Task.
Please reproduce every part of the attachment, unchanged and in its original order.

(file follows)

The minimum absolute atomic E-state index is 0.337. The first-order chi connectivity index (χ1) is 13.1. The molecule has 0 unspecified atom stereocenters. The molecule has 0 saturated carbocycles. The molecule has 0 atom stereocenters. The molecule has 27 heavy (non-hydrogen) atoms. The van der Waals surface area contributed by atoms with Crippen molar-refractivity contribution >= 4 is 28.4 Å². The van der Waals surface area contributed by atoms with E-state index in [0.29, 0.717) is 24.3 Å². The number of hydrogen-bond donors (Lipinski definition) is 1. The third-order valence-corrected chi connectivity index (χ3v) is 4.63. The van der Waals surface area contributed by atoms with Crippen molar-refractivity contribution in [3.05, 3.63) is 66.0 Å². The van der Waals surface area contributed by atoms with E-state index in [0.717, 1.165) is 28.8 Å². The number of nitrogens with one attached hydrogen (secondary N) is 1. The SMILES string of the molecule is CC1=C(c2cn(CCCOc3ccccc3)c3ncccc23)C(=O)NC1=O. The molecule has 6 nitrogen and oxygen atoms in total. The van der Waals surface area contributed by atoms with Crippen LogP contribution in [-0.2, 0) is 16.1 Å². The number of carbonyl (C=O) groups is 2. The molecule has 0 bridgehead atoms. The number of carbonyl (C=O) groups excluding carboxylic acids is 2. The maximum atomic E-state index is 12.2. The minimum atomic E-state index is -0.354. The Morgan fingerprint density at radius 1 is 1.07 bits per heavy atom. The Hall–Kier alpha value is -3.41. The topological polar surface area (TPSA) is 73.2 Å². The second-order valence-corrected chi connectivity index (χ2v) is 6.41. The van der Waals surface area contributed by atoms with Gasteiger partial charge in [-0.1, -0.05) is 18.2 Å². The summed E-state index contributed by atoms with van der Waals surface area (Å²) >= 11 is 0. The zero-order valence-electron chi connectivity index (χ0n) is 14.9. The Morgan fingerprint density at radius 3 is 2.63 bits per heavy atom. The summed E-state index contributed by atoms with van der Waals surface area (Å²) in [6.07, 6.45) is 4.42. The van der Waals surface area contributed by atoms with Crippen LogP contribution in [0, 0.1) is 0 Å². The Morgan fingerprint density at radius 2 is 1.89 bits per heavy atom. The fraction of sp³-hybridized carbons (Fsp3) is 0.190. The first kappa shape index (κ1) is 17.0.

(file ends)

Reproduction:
The minimum absolute atomic E-state index is 0.337. The first-order chi connectivity index (χ1) is 13.1. The molecule has 0 unspecified atom stereocenters. The molecule has 0 saturated carbocycles. The molecule has 0 atom stereocenters. The molecule has 27 heavy (non-hydrogen) atoms. The van der Waals surface area contributed by atoms with Crippen molar-refractivity contribution >= 4 is 28.4 Å². The van der Waals surface area contributed by atoms with E-state index in [0.29, 0.717) is 24.3 Å². The number of hydrogen-bond donors (Lipinski definition) is 1. The third-order valence-corrected chi connectivity index (χ3v) is 4.63. The van der Waals surface area contributed by atoms with Crippen molar-refractivity contribution in [3.05, 3.63) is 66.0 Å². The van der Waals surface area contributed by atoms with E-state index in [0.717, 1.165) is 28.8 Å². The number of nitrogens with one attached hydrogen (secondary N) is 1. The SMILES string of the molecule is CC1=C(c2cn(CCCOc3ccccc3)c3ncccc23)C(=O)NC1=O. The molecule has 6 nitrogen and oxygen atoms in total. The van der Waals surface area contributed by atoms with Crippen LogP contribution in [-0.2, 0) is 16.1 Å². The number of carbonyl (C=O) groups is 2. The molecule has 0 bridgehead atoms. The number of carbonyl (C=O) groups excluding carboxylic acids is 2. The maximum atomic E-state index is 12.2. The minimum atomic E-state index is -0.354. The Morgan fingerprint density at radius 1 is 1.07 bits per heavy atom. The Hall–Kier alpha value is -3.41. The topological polar surface area (TPSA) is 73.2 Å². The second-order valence-corrected chi connectivity index (χ2v) is 6.41. The van der Waals surface area contributed by atoms with Gasteiger partial charge in [-0.1, -0.05) is 18.2 Å². The summed E-state index contributed by atoms with van der Waals surface area (Å²) >= 11 is 0. The zero-order valence-electron chi connectivity index (χ0n) is 14.9. The Morgan fingerprint density at radius 3 is 2.63 bits per heavy atom. The summed E-state index contributed by atoms with van der Waals surface area (Å²) in [6.07, 6.45) is 4.42. The van der Waals surface area contributed by atoms with Crippen LogP contribution in [0, 0.1) is 0 Å². The Morgan fingerprint density at radius 2 is 1.89 bits per heavy atom. The fraction of sp³-hybridized carbons (Fsp3) is 0.190. The first kappa shape index (κ1) is 17.0.